June 14, 2011
As Gomer Pyle Would Say...
Follow-up to our post Monday about Chief Judge James Ware, former Chief Judge Vaughn R. Walker, and Chief Inspector Jacques Clouseau: To nobody's astonishment, Judge Ware decided not to vacate the risible ruling of his close buddy and predecessor in the post of Chief Judge of the Northern District of California... despite the extreme personal interest Judge Walker had in the outcome of the case he decided.
Rather, Walker's ten-year relationship with a same-sex partner, coupled with his decision to throw out a citizen's initiative that was passed by California voters (twice!) to restrict marriage to one man, one woman, and therefore allow a class of people that includes Judge Walker himself to marry their same-sex partners, stands as an eternal monument to the limits of judicial impartiality.
Simply put, federal judges need to recuse themselves from a case if and only if two criteria are met:
- The case poses a conflict of interest for the judge; and,
- The judge has no interest whatsoever in the case -- because otherwise he will hear it himself to make darn sure the decision lands on the side that personally benefits the judge himself.
Just demonstrate that both these two conditions are met, and the judge will happily recuse himself without waiting for another thing.
By the way, I hope you understand the bombshell of Judge Walker's ruling: If the Supreme Court ultimately affirms this decision, then they will have held that the U.S. Constitution mandates that every state, county, city, village, hamlet, and farm in the United States adopt same-sex marriage, because that is what the Founding Fathers intended all along.
I think you might have a stake in this decision, even if you don't live in the Northern District of California -- that is, in San Francisco.
Hatched by Dafydd on this day, June 14, 2011, at the time of 11:50 PM
The following hissed in response by: SeanF
A question about the "need" for Judge Walker to recuse himself in this case...
What if we define the issue differently: The law in question restricts a social benefit to heterosexual couples. Finding in favor of the law would thus benefit heterosexual couples. Therefore, any heterosexual judge must recuse themselves, because they also have "skin in the game."
In short, any case which can be summarized as "A vs B" would require A-type judges to recuse just as much as it would require B-type judges to recuse.
The following hissed in response by: Dafydd ab Hugh
This is the general argument advanced by the Left and by gay activists: "Hey, if a heterosexual judge ruled that Prop 8 was constitutional, that's the same thing as a gay judge ruling that it's unconstitutional!" So you think no judge should ever recuse himself from any case?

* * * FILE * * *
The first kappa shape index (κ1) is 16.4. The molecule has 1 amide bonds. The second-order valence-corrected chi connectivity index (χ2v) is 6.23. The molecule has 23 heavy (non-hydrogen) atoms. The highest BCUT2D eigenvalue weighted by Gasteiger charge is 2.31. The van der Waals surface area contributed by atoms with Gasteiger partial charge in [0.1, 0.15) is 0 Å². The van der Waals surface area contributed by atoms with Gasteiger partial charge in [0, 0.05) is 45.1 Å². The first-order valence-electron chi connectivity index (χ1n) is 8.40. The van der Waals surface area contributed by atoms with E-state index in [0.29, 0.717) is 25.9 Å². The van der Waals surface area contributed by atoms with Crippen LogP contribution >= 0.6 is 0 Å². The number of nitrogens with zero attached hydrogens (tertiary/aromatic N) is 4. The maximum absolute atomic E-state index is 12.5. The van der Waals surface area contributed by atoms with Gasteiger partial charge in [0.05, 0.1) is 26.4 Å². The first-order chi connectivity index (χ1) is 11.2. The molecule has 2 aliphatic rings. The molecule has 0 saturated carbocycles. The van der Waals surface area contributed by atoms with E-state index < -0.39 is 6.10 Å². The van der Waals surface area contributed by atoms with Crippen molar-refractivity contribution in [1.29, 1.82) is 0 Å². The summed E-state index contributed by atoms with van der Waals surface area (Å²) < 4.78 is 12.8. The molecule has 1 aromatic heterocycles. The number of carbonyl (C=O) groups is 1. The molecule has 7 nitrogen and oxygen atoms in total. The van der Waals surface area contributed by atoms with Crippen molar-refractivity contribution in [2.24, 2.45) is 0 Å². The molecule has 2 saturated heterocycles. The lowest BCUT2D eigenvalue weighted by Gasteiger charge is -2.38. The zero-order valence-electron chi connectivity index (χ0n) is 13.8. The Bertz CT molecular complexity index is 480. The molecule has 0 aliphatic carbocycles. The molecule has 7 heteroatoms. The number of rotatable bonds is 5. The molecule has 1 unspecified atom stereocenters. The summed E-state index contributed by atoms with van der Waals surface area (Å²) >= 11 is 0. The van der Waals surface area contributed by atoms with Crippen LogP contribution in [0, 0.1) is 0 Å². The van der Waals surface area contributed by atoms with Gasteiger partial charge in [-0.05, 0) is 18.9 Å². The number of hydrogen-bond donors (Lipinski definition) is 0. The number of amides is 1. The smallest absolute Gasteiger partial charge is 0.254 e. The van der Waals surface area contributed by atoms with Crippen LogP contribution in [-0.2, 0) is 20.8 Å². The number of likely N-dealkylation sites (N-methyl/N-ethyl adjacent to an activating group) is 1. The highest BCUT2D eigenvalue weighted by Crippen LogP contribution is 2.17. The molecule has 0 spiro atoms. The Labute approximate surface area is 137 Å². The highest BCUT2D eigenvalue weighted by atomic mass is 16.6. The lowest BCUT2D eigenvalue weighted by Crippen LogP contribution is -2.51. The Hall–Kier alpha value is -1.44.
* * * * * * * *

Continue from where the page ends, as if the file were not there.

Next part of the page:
No, the answer is that, while a conservative, straight judge might have a vague feeling of triumph deciding in favor of Prop 8, he doesn't have any direct benefit from that ruling.
And neither, by the way, does a gay judge who is not involved in a long-term, exclusive relationship with a gay partner. I would not call for recusal by a judge just because he is gay; that's not a close enough connection.
Let's recast the argument in less politically and emotionally charged terms. Suppose some idiot woman who spilled hot McDonald's coffee on her lap (while driving and holding the coffee between her legs) sues Micky-D's. Do you not see a difference between calling for the recusal of a judge because he invests in a mutual fund that carries some stock in General Mills -- and calling for the recusal of a judge who owns $75,000 worth of stock in MCD itself?
That is the distinction here: Former Chief Judge Vaughn Walker should have recused himself, but not because he is gay; that's not close enough of a personal connection to the outcome of the case. Rather, he should have recused himself because he is in the exact same class as the plaintiffs: a gay person in a committed, long-term relationship with a same-sex partner.
Similarly, a heterosexual man who is an outspoken opponent of same-sex marriage -- that is, in the same class as the defendants -- should also have recused himself from the case. In fact, we could go a bit further: I would expect a judge to recuse himself from this case if he is a member of a small and very conservative church (a specific church, not a whole religion) that has a history of arguing against same-sex marriage and intervening in court cases on the subject, even if the judge himself has never publicly expressed an opinion on the subject. Just as I would expect any member of a political group advocating same-sex marriage to recuse himself.
But not just any old judge who happens to be gay. Or straight.
The above hissed in response by: Dafydd ab Hugh at June 17, 2011 12:56 PM
The following hissed in response by: Chris Balsz
I don't know that a gay man could not fairly hear the issue. I do know that Vaughn Walker did not. And that is why the challenges to his ruling get any traction. The courts have to deal with the procedural and evidentiary landmines this guy has laid in the 9th District.
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